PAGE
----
How Covid-19 will impact the use of OSINT
By Charles Brown
Covid-19 has rapidly accelerated the growth and consumption of data as millions turn to the internet to keep in touch with their loved ones and colleagues. For those who rely on OSINT (Open Source Intelligence) to conduct investigations, this expansion of available information presents immense benefits. But there’s also a darker side to it: fake news and misinformation.
To stay connected, people living life under lockdown have turned to online services and entertainment. This surge in demand for data has led to claims that weekday internet usage has increased as much as 60%. Annual expected growth in demand for data has happened within weeks.
There are some positive side effects to this rampant creation and consumption of data. Professionals are analysing a range of data sources to better understand and respond to the viral pandemic. Governments in many countries are using mobile phone usage and location data to analyse population movement patterns. This helps them to track how the virus is spread throughout the population.
More leads for investigators?
The increase in data also means that there is more information available to investigations and intelligence professionals that rely on OSINT. Social media platforms have seen huge surges in usage, with Facebook reporting a 50% increase in messaging in countries hardest-hit by the virus. Similarly, Instagram has seen a 76% increase in likes on ads since the start of March.
Individuals that had previously shied away from social media are turning to these platforms to remain connected. Where they might previously have confined their opinions to conversations in the pub or at home, they may now be more likely to post on a forum or write a blog. This mass digital migration is likely to bring to light information about the assets, locations and connections of criminals who might normally have displayed heightened levels of social media security and hygiene. All of this data is a potential goldmine for OSINT professionals adept at leveraging publicly available information.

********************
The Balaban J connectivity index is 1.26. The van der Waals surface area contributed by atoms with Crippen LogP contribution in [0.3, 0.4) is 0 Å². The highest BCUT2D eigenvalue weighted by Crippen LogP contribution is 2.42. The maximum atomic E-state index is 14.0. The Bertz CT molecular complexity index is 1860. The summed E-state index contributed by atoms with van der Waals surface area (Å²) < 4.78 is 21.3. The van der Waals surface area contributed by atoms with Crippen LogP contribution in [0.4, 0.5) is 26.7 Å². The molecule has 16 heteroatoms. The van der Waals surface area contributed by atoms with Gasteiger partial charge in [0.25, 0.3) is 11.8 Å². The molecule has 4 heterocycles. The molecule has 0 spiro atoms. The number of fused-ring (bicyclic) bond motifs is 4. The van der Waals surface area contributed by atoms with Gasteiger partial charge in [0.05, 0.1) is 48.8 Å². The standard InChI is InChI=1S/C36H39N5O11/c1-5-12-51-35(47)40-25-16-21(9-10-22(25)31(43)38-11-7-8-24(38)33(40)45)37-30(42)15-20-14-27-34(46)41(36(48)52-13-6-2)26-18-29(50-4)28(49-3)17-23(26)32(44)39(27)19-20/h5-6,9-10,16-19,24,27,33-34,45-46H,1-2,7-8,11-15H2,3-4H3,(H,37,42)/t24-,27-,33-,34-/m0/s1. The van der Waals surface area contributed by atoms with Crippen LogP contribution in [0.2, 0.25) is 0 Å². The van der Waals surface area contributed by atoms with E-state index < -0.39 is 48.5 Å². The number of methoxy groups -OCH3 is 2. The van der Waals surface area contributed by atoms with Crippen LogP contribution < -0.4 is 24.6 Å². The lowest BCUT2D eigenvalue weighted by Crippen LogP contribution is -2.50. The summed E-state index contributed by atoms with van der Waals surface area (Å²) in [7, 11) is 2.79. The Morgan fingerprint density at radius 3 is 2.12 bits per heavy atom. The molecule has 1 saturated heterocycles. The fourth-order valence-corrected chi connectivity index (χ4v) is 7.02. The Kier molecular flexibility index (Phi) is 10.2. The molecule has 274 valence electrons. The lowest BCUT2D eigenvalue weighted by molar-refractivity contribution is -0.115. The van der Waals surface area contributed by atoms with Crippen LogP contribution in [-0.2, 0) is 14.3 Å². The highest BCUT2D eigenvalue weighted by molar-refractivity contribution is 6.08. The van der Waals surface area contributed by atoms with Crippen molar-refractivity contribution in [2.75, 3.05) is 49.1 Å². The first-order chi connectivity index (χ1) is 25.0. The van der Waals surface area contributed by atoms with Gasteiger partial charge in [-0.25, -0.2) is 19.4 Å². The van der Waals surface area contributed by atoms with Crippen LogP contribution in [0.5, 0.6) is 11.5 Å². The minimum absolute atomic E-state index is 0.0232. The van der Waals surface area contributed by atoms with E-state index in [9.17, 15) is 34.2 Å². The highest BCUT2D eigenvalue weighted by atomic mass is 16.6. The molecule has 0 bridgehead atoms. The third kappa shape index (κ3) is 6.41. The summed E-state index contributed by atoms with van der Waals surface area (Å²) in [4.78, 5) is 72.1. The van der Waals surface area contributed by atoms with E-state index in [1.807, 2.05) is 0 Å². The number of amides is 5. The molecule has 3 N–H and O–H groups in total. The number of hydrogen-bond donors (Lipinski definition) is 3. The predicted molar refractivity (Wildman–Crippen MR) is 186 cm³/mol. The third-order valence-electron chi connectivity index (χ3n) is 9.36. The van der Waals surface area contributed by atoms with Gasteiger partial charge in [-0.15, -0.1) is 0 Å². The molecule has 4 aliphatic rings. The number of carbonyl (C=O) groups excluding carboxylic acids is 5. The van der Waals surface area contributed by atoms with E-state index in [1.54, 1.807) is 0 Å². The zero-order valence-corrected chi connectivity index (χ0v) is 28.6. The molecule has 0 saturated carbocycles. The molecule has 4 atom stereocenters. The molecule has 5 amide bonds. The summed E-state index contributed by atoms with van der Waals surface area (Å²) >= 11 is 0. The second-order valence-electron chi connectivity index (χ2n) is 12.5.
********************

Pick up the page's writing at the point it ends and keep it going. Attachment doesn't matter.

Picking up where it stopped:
Fake news and misinformation
Unfortunately, malicious actors are also taking advantage of the current state of chaos and heightened anxiety to disseminate misinformation. Memes, WhatsApp messages, Facebook posts and Tweets spreading falsehoods about the “true” origins of the viral pandemic, and offering miracle cures have become all too common. UK communications regulator (OFCOM) has reported that “46% of internet using adults in the UK saw false or misleading information about the virus in the first week of isolation”.
Profit sometimes plays a role in motivating schemes like miracle cures. However, this misinformation also frequently comes from state actors. A former senior intelligence official estimated that “approximately 80% of the fake news being produced is state sponsored, largely coming out of China, Russia and Iran and is designed to undermine faith in our political institutions, and generally add to a heightened state of panic and anxiety.”
The importance of OSINT
This surge in fake news and misinformation means that OSINT has become more important than ever. As social contact is now discouraged in many countries, OSINT is one of the few remaining avenues through which crimes can be investigated.
In turn, OSINT investigators have become even more valuable, as they typically possess the requisite skills, tools and mindset to tackle fake news.
Determining whether or not the information contained in a news article, Tweet or Facebook post is deliberate misinformation often requires a systematic and time-consuming approach. Specialist OSINT research methods are essential for this – for example tracing content and sources, establishing the credibility of authors. More essential skills found amongst OSINT experts are interrogating URL and domain ownership information, mapping the organisations and corporate interests that are supporting and funding websites, and undertaking specialist imagery analysis.
Where does OSINT fit in?
The growth of data due to COVID-19 is a double-edged blade when it comes to OSINT. On the one hand, it is enabling health professionals to better tackle the Covid-19 pandemic. It’s also creating a richer information environment for OSINT investigators. On the other hand our digital connectivity helps malicious actors exploit our digital infrastructure. As a result, they’re better able to spread disinformation and commit fraud (more on this in our next post). Either way, OSINT professionals are well-placed to step up and contribute toward the fight back.